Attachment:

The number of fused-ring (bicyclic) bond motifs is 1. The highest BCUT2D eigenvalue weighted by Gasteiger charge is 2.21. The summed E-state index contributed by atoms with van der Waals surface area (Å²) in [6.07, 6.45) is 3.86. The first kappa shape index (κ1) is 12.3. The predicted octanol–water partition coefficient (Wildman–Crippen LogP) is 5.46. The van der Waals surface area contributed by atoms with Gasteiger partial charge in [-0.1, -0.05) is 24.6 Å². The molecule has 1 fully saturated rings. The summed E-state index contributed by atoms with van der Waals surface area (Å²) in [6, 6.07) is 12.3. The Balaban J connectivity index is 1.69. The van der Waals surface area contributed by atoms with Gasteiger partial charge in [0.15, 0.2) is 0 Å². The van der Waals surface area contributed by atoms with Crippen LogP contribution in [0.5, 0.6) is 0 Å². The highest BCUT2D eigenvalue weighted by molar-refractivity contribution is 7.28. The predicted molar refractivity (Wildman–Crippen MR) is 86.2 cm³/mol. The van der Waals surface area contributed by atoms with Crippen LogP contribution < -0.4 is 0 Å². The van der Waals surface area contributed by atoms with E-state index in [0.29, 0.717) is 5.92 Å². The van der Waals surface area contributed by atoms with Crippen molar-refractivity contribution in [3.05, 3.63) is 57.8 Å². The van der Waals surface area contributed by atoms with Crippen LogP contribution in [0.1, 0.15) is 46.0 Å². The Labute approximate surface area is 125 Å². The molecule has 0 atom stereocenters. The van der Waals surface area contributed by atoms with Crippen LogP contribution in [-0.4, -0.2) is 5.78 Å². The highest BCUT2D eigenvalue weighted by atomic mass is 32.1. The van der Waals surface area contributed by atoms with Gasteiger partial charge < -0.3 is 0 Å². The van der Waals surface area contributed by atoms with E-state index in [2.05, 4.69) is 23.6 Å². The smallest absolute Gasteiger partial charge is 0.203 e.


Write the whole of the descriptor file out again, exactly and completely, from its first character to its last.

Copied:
The number of fused-ring (bicyclic) bond motifs is 1. The highest BCUT2D eigenvalue weighted by Gasteiger charge is 2.21. The summed E-state index contributed by atoms with van der Waals surface area (Å²) in [6.07, 6.45) is 3.86. The first kappa shape index (κ1) is 12.3. The predicted octanol–water partition coefficient (Wildman–Crippen LogP) is 5.46. The van der Waals surface area contributed by atoms with Gasteiger partial charge in [-0.1, -0.05) is 24.6 Å². The molecule has 1 fully saturated rings. The summed E-state index contributed by atoms with van der Waals surface area (Å²) in [6, 6.07) is 12.3. The Balaban J connectivity index is 1.69. The van der Waals surface area contributed by atoms with Gasteiger partial charge in [0.15, 0.2) is 0 Å². The van der Waals surface area contributed by atoms with Crippen LogP contribution in [0.5, 0.6) is 0 Å². The highest BCUT2D eigenvalue weighted by molar-refractivity contribution is 7.28. The predicted molar refractivity (Wildman–Crippen MR) is 86.2 cm³/mol. The van der Waals surface area contributed by atoms with Crippen LogP contribution < -0.4 is 0 Å². The van der Waals surface area contributed by atoms with E-state index in [0.29, 0.717) is 5.92 Å². The van der Waals surface area contributed by atoms with Crippen molar-refractivity contribution in [3.05, 3.63) is 57.8 Å². The van der Waals surface area contributed by atoms with Crippen LogP contribution in [0.1, 0.15) is 46.0 Å². The Labute approximate surface area is 125 Å². The molecule has 0 atom stereocenters. The van der Waals surface area contributed by atoms with Crippen LogP contribution in [-0.4, -0.2) is 5.78 Å². The highest BCUT2D eigenvalue weighted by atomic mass is 32.1. The van der Waals surface area contributed by atoms with Gasteiger partial charge < -0.3 is 0 Å². The van der Waals surface area contributed by atoms with E-state index in [2.05, 4.69) is 23.6 Å². The smallest absolute Gasteiger partial charge is 0.203 e.